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Cambridge Centre for Smart Infrastructure and Construction

Transforming infrastructure through smarter information

Automating Concrete Construction (ACORN) is a collaborative research project between the University of Cambridge, University of Bath and University of Dundee, and includes a number of CSIC investigators and researchers. The project aims to improve whole-life construction sector sustainability and productivity by creating a culture that takes a fresh, holistic approach to the manufacture, assembly, reuse, and deconstruction of concrete buildings, leading to a healthier, safer, built environment. ACORN, which began in early 2019, continues through 2021 and aims to deliver a prototype structure that will act as a full-scale demonstrator for the research.


Categorising material efficiency in construction

ACORN researchers have identified a clear need for impactful and cost-effective actions to reduce overdesign and improve material efficiency if the construction industry is to achieve net zero carbon targets by 2050.

Until recently, much of the research and innovation on sustainable construction has brought focus to the operational emissions associated with a building, particularly on improving thermal performance. However, there is increasing recognition that capital emissions, those emitted during the manufacture of construction materials and those embodied in the materials themselves, are of similar importance.

Buildings and construction are responsible for 40 per cent of global energy-related CO2 emissions, and cement production is a significant contributor. Recent reports (1,2,3,4) make various suggestions of how to reduce carbon, including policy and public procurement changes, carbon capture and storage, alternatives to Portland cement and demand side measures.

The ACORN team has categorised opportunities for material efficiency by stage of construction as shown in Figure 1 and expanded on below:

  • Structural form: including the choice of grid size and using lengths of span greater than required
  • Overdesign: plans specify more material than required for structural purpose, for example prismatic beams
  • Over-specification of structure: designed for loads greater than experienced
  • Over-specification of materials: materials chosen with greater strength than required
  • Over-ordering: to avoid running out
  • Over-delivery: excess quantity or specification than ordered, for example concrete that is stronger than needed
  • Onsite waste: unused materials
  • Over-binding: concrete with same strength performance but excess binder index
  • Excess clinker (solid material produced in manufacture of cement): concrete with same binder index, but a greater proportion of clinker than required
  • Efficiency of clinker plant: clinker produced at a plant without the best available technology
  • Efficiency of clinker production: clinker produced while plant is operating below best observed performance
  • End of life recovery: emissions resulting from (or mitigated by) treatment of waste at end of life.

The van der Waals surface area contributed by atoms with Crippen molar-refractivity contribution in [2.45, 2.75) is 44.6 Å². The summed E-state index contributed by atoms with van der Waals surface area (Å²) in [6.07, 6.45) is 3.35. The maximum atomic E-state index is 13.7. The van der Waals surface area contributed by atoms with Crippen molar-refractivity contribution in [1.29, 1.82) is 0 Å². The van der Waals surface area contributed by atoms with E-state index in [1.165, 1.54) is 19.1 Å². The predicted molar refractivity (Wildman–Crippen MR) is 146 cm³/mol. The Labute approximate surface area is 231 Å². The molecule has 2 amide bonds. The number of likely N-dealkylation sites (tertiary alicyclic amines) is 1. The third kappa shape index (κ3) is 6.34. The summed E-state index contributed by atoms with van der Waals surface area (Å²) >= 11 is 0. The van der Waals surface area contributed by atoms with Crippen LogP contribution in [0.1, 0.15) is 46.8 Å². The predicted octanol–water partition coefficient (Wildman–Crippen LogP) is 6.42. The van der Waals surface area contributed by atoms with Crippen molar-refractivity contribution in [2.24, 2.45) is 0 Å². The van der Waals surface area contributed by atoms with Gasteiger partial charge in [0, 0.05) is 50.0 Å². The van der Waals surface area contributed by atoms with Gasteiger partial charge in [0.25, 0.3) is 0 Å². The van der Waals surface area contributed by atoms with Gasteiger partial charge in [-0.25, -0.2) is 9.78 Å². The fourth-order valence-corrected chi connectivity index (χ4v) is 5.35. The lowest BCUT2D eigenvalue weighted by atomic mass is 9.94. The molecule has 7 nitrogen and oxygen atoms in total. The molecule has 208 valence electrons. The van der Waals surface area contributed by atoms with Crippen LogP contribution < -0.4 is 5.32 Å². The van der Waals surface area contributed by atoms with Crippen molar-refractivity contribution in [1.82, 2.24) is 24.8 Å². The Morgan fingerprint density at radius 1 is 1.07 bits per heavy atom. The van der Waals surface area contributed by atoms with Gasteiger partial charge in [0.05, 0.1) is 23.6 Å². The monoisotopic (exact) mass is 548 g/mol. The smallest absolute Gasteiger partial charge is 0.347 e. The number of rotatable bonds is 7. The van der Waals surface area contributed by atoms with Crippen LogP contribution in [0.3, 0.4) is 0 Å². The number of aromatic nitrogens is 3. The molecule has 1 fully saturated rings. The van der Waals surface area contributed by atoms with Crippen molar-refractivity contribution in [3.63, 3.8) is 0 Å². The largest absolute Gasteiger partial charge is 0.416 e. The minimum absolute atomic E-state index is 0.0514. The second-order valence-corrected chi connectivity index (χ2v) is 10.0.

The potential for improvement varies, depending on material source, construction stage and process. According to estimates (5) one of the biggest opportunities is in the overdesign category, where waste can be as high as 50 per cent. Beams are often stronger than needed, and design can be led by labour costs rather than minimum material consumption. The ACORN project seeks to address this significant material reduction, and therefore carbon reduction, opportunity by using material only where needed to support the load.

In total, the potential percentage reduction for all categories could be more than 90 per cent, if inefficiencies from every stage of design to construction are eliminated. Further research is needed to confirm these estimates and develop methods to achieve them. The ACORN team will be collaborating with a number of other research groups over the next 18 months to investigate other types of construction project and quantify the losses more precisely. These include investigations into decarbonising precast concrete in conjunction with the Centre for Industrial Sustainability, decarbonising infrastructure projects as part of a collaboration with Expedition Engineering, and improving material flow data gathering in construction in conjunction with Costain.

Contact CSIC Investigator Dr John Orr
Team Dr John Orr; Professor Tim Ibell (Univesity of Bath); Dr Paul Shepherd (University of Bath); Dr Ajith Parlikad; Dr Saverio Spadea (University of Dundee); Dr Robin Oval; Dr Daniel Summerbell, Mrs Diana Thomas-McEwen

For more information about the ACORN collaboration see the website

Download the full case study here



1 Material Economics The Circular Economy: A Powerful Force for Climate Mitigation,

2 Lehne, Preston 2018 Making Concrete Change, Chatham House Report,

3 BIS 2010 Estimating the Amount of CO2 emissions the Construction Industry can influence

4 CEMBUREAU 2020 Cementing the European Green Deal
5 Moynihan Muiris C. and Allwood Julian M. 2014 Utilization of structural steel in buildings